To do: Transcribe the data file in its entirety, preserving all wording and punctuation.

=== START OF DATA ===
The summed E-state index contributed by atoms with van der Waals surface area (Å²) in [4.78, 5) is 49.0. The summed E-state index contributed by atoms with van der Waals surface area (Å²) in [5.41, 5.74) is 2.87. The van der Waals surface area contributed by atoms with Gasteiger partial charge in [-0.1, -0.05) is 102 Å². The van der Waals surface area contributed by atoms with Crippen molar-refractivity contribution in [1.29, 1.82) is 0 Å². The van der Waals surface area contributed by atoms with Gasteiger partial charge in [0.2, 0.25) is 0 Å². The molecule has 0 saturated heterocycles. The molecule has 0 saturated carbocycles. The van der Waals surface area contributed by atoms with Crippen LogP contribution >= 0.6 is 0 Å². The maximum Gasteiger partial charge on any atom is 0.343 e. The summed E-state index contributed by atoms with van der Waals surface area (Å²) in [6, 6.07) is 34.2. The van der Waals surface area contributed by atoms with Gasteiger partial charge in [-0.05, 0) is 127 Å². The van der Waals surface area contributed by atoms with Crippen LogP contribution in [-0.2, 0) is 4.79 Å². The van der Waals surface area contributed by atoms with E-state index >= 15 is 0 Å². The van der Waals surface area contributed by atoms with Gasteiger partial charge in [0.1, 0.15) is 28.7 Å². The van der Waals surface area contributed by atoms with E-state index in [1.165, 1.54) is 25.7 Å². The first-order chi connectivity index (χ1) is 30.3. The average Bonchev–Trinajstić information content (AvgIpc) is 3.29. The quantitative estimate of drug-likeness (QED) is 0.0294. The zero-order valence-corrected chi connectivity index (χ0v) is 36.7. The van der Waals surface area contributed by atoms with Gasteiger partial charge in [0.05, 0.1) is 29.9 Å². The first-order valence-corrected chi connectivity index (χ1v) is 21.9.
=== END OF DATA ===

The summed E-state index contributed by atoms with van der Waals surface area (Å²) in [4.78, 5) is 49.0. The summed E-state index contributed by atoms with van der Waals surface area (Å²) in [5.41, 5.74) is 2.87. The van der Waals surface area contributed by atoms with Gasteiger partial charge in [-0.1, -0.05) is 102 Å². The van der Waals surface area contributed by atoms with Crippen molar-refractivity contribution in [1.29, 1.82) is 0 Å². The van der Waals surface area contributed by atoms with Gasteiger partial charge in [0.2, 0.25) is 0 Å². The molecule has 0 saturated heterocycles. The molecule has 0 saturated carbocycles. The van der Waals surface area contributed by atoms with Crippen LogP contribution >= 0.6 is 0 Å². The maximum Gasteiger partial charge on any atom is 0.343 e. The summed E-state index contributed by atoms with van der Waals surface area (Å²) in [6, 6.07) is 34.2. The van der Waals surface area contributed by atoms with Gasteiger partial charge in [-0.05, 0) is 127 Å². The van der Waals surface area contributed by atoms with Crippen LogP contribution in [-0.2, 0) is 4.79 Å². The van der Waals surface area contributed by atoms with E-state index >= 15 is 0 Å². The van der Waals surface area contributed by atoms with Gasteiger partial charge in [0.1, 0.15) is 28.7 Å². The van der Waals surface area contributed by atoms with E-state index in [1.165, 1.54) is 25.7 Å². The first-order chi connectivity index (χ1) is 30.3. The average Bonchev–Trinajstić information content (AvgIpc) is 3.29. The quantitative estimate of drug-likeness (QED) is 0.0294. The zero-order valence-corrected chi connectivity index (χ0v) is 36.7. The van der Waals surface area contributed by atoms with Gasteiger partial charge in [0.05, 0.1) is 29.9 Å². The first-order valence-corrected chi connectivity index (χ1v) is 21.9.